Autumn tale (1998)

The Games People Play….

Autumn Tale (Conte d’Automne), set in France’s spectacular Rhone Valley, is the last of the Four Season films from director Eric Rohmer. Rohmer is one of my all-time favourite directors, and Autumn Tale is one of his best films. Rohmer excels at creating simple scenes and dialogue, and this is certainly true in this wonderful, deceptively simple film.

As with many Rohmer tales, this is a tableaux of relationships, and there are several relationships under scrutiny here. One of the relationships is between married bookseller Isabelle (Marie Riviere) and her childhood friend, vineyard owner, widow Magali (Beatrice Romand). As is so often the case with the happily married, Isabelle wants Magali to be equally happy and to get out into the world and find a man. While Magali acknowledges that she’s lonely and would like a relationship, she’s not comfortable in social settings. She thinks a romance will just ‘happen’ in spite of the fact that she leads an extremely isolated life.

Magali’s son, Leo (Stephane Darmon) is dating a bright, self-possessed young girl named Rosine (Alexia Portal). Leo isn’t Rosine’s usual ‘type’ and she acknowledges that he’s a “filler” to her much older ex-professor, Etienne (Didier Sandre). While Etienne would like his relationship with Rosine to become more, she flirts and plays fast and loose with Etienne–encouraging him and then in the next moment insisting that he find a woman his own age. Extremely flirtatious with Etienne, Rosine’s behavior could be categorized as conflicted or manipulative depending on just how generous you feel about her character. Subsequently, she decides to play matchmaker and bring Etienne and Magali together, and while this is really a ridiculous idea, it reveals a little more about Rosine’s motives.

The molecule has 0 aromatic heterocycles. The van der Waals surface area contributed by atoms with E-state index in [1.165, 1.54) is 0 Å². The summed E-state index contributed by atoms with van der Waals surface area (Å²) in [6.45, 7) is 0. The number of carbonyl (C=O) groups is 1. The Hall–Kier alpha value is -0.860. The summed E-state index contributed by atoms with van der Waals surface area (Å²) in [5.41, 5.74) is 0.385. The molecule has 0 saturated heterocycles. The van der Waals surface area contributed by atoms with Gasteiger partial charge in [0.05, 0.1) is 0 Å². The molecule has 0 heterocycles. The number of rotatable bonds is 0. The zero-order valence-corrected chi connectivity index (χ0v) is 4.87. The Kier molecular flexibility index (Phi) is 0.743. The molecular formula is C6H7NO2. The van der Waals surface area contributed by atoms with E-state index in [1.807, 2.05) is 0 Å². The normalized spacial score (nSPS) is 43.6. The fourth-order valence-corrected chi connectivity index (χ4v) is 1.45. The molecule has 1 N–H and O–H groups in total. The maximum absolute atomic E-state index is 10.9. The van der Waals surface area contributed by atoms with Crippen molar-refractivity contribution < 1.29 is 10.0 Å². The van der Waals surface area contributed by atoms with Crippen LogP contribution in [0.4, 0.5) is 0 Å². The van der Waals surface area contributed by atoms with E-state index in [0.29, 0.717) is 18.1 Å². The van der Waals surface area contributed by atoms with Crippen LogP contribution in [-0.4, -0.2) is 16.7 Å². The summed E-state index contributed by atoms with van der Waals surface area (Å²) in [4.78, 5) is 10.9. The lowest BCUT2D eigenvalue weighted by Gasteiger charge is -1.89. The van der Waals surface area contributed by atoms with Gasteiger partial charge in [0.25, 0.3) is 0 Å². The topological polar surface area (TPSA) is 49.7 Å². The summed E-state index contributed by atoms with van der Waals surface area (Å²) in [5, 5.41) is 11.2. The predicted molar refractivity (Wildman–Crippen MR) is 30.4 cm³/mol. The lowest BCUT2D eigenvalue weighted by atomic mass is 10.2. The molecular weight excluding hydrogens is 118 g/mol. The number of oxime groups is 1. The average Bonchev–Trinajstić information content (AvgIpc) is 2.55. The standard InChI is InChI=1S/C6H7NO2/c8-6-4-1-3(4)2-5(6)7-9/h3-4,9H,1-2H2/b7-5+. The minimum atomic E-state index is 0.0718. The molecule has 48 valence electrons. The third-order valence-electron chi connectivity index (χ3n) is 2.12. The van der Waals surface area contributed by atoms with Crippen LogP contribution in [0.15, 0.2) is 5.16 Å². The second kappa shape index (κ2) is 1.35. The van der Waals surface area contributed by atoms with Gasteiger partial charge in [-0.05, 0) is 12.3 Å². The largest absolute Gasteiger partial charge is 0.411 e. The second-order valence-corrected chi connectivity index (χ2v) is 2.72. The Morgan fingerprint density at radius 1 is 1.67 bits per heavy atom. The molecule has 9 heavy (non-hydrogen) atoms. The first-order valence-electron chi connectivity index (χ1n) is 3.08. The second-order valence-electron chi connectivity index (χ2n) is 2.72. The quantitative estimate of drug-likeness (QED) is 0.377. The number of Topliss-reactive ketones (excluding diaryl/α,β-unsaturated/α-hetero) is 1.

In the meantime, Isabelle places a personal ad in the newspaper. Screening replies, she answers an ad from a divorced man named Gerald (Alain Libolt). Isabelle poses as Magali, and makes a series of dates without revealing the truth.

One of the reasons I love Rohmer films is the authenticity of his dialogue, and throughout the film it’s easy to imagine being in the same room with these fascinating, realistic characters as they play little psychological games with one another. While Isabelle ostensibly acts as a good, loyal friend by matching making for Magali, are her motives entirely pure? Does she enjoy playing with Gerald’s emotions? And what about Rosine? What sordid little game is she playing with Etienne and Leo?

Everything comes to a head at the wedding of Isabelle’s daughter, and there’s one great scene when Rosine assumes the nagging, jealous wife role to a disgruntled Etienne. Magali, who is supposedly the recipient of everyone’s best intentions, is the one person who has no clue what is going on. Through the matchmaking efforts of Isabelle and Rosine, the film creates some intriguing parallels. Both Isabelle and Rosine supposedly want to find a mate for Magali, and at the same time they both toy with the idea of love affairs with the men they find for Magali.

If you are a fan of Rohmer films, you may spot that Magali is the same actress who appeared 28 years earlier in Rohmer’s masterpiece (and my all-time favourite) Claire’s Knee in the role of Laura. It’s Beatrice Romand’s body language that gives her away. It amazing to see her in Claire’s Knee as a teen and then see her as a mature woman in Autumn Tale. This is a typically and deceptively simple Rohmer film, a perfect conclusion to Rohmer’s Four Seasons that resonates long after the credits roll.


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Filed under Eric Rohmer, France

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